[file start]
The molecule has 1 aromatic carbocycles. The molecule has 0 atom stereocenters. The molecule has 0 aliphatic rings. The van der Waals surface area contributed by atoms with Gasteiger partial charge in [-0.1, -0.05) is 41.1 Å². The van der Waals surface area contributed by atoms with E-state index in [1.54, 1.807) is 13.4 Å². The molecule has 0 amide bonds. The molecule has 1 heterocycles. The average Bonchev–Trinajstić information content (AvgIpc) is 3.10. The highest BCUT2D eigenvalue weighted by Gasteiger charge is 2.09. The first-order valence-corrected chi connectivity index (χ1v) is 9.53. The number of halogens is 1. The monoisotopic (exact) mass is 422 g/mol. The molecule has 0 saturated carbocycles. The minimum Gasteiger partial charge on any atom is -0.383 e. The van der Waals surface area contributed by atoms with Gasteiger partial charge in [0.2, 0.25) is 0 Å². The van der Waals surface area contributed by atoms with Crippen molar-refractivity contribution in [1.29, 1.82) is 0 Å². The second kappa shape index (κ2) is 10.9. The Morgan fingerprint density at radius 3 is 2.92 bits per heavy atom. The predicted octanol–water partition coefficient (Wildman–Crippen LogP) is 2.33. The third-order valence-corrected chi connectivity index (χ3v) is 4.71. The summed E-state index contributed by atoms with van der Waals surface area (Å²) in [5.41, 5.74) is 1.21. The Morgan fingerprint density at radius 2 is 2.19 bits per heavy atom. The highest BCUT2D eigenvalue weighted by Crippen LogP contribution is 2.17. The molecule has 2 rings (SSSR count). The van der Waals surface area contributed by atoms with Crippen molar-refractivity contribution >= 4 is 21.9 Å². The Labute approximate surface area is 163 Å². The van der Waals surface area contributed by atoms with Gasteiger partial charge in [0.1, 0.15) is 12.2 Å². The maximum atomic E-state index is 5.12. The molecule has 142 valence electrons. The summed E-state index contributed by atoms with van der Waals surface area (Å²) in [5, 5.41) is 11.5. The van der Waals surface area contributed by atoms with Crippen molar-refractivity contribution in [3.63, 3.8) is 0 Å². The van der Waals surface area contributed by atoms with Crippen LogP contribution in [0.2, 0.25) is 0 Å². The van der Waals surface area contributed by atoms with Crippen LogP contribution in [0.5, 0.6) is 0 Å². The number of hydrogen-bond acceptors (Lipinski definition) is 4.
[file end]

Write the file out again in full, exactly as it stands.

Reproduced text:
The molecule has 1 aromatic carbocycles. The molecule has 0 atom stereocenters. The molecule has 0 aliphatic rings. The van der Waals surface area contributed by atoms with Gasteiger partial charge in [-0.1, -0.05) is 41.1 Å². The van der Waals surface area contributed by atoms with E-state index in [1.54, 1.807) is 13.4 Å². The molecule has 0 amide bonds. The molecule has 1 heterocycles. The average Bonchev–Trinajstić information content (AvgIpc) is 3.10. The highest BCUT2D eigenvalue weighted by Gasteiger charge is 2.09. The first-order valence-corrected chi connectivity index (χ1v) is 9.53. The number of halogens is 1. The monoisotopic (exact) mass is 422 g/mol. The molecule has 0 saturated carbocycles. The minimum Gasteiger partial charge on any atom is -0.383 e. The van der Waals surface area contributed by atoms with Gasteiger partial charge in [0.2, 0.25) is 0 Å². The van der Waals surface area contributed by atoms with Crippen molar-refractivity contribution in [1.29, 1.82) is 0 Å². The second kappa shape index (κ2) is 10.9. The Morgan fingerprint density at radius 3 is 2.92 bits per heavy atom. The predicted octanol–water partition coefficient (Wildman–Crippen LogP) is 2.33. The third-order valence-corrected chi connectivity index (χ3v) is 4.71. The summed E-state index contributed by atoms with van der Waals surface area (Å²) in [5.41, 5.74) is 1.21. The Morgan fingerprint density at radius 2 is 2.19 bits per heavy atom. The highest BCUT2D eigenvalue weighted by Crippen LogP contribution is 2.17. The molecule has 2 rings (SSSR count). The van der Waals surface area contributed by atoms with Crippen molar-refractivity contribution >= 4 is 21.9 Å². The Labute approximate surface area is 163 Å². The van der Waals surface area contributed by atoms with Gasteiger partial charge in [0.1, 0.15) is 12.2 Å². The maximum atomic E-state index is 5.12. The molecule has 142 valence electrons. The summed E-state index contributed by atoms with van der Waals surface area (Å²) in [5, 5.41) is 11.5. The van der Waals surface area contributed by atoms with Crippen molar-refractivity contribution in [3.63, 3.8) is 0 Å². The van der Waals surface area contributed by atoms with Crippen LogP contribution in [0.2, 0.25) is 0 Å². The van der Waals surface area contributed by atoms with Crippen LogP contribution in [0.5, 0.6) is 0 Å². The number of hydrogen-bond acceptors (Lipinski definition) is 4.